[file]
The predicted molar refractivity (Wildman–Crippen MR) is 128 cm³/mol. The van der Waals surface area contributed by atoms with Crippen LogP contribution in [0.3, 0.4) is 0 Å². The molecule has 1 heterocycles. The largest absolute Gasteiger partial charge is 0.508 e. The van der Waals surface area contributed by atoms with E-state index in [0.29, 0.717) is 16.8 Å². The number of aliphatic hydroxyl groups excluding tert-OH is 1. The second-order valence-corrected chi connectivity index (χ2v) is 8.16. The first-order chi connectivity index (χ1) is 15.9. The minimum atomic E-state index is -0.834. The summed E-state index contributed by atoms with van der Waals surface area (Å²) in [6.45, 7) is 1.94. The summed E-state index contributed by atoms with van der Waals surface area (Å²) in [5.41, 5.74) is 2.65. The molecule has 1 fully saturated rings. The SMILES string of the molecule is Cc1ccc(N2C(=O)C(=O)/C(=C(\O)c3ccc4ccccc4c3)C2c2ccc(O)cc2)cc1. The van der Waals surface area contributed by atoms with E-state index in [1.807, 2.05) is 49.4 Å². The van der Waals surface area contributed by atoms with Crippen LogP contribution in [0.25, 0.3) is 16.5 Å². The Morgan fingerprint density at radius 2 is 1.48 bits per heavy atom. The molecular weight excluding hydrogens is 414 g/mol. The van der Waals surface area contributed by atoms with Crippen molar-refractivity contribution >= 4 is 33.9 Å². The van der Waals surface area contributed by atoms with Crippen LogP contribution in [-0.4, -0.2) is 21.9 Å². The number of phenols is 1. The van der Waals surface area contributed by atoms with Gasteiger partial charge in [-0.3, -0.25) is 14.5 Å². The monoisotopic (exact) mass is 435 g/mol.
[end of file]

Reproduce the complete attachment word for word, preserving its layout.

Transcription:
The predicted molar refractivity (Wildman–Crippen MR) is 128 cm³/mol. The van der Waals surface area contributed by atoms with Crippen LogP contribution in [0.3, 0.4) is 0 Å². The molecule has 1 heterocycles. The largest absolute Gasteiger partial charge is 0.508 e. The van der Waals surface area contributed by atoms with E-state index in [0.29, 0.717) is 16.8 Å². The number of aliphatic hydroxyl groups excluding tert-OH is 1. The second-order valence-corrected chi connectivity index (χ2v) is 8.16. The first-order chi connectivity index (χ1) is 15.9. The minimum atomic E-state index is -0.834. The summed E-state index contributed by atoms with van der Waals surface area (Å²) in [6.45, 7) is 1.94. The summed E-state index contributed by atoms with van der Waals surface area (Å²) in [5.41, 5.74) is 2.65. The molecule has 1 fully saturated rings. The SMILES string of the molecule is Cc1ccc(N2C(=O)C(=O)/C(=C(\O)c3ccc4ccccc4c3)C2c2ccc(O)cc2)cc1. The van der Waals surface area contributed by atoms with E-state index in [1.807, 2.05) is 49.4 Å². The van der Waals surface area contributed by atoms with Crippen LogP contribution in [0.25, 0.3) is 16.5 Å². The Morgan fingerprint density at radius 2 is 1.48 bits per heavy atom. The molecular weight excluding hydrogens is 414 g/mol. The van der Waals surface area contributed by atoms with Crippen molar-refractivity contribution >= 4 is 33.9 Å². The van der Waals surface area contributed by atoms with Crippen LogP contribution in [-0.4, -0.2) is 21.9 Å². The number of phenols is 1. The van der Waals surface area contributed by atoms with Gasteiger partial charge in [-0.3, -0.25) is 14.5 Å². The monoisotopic (exact) mass is 435 g/mol.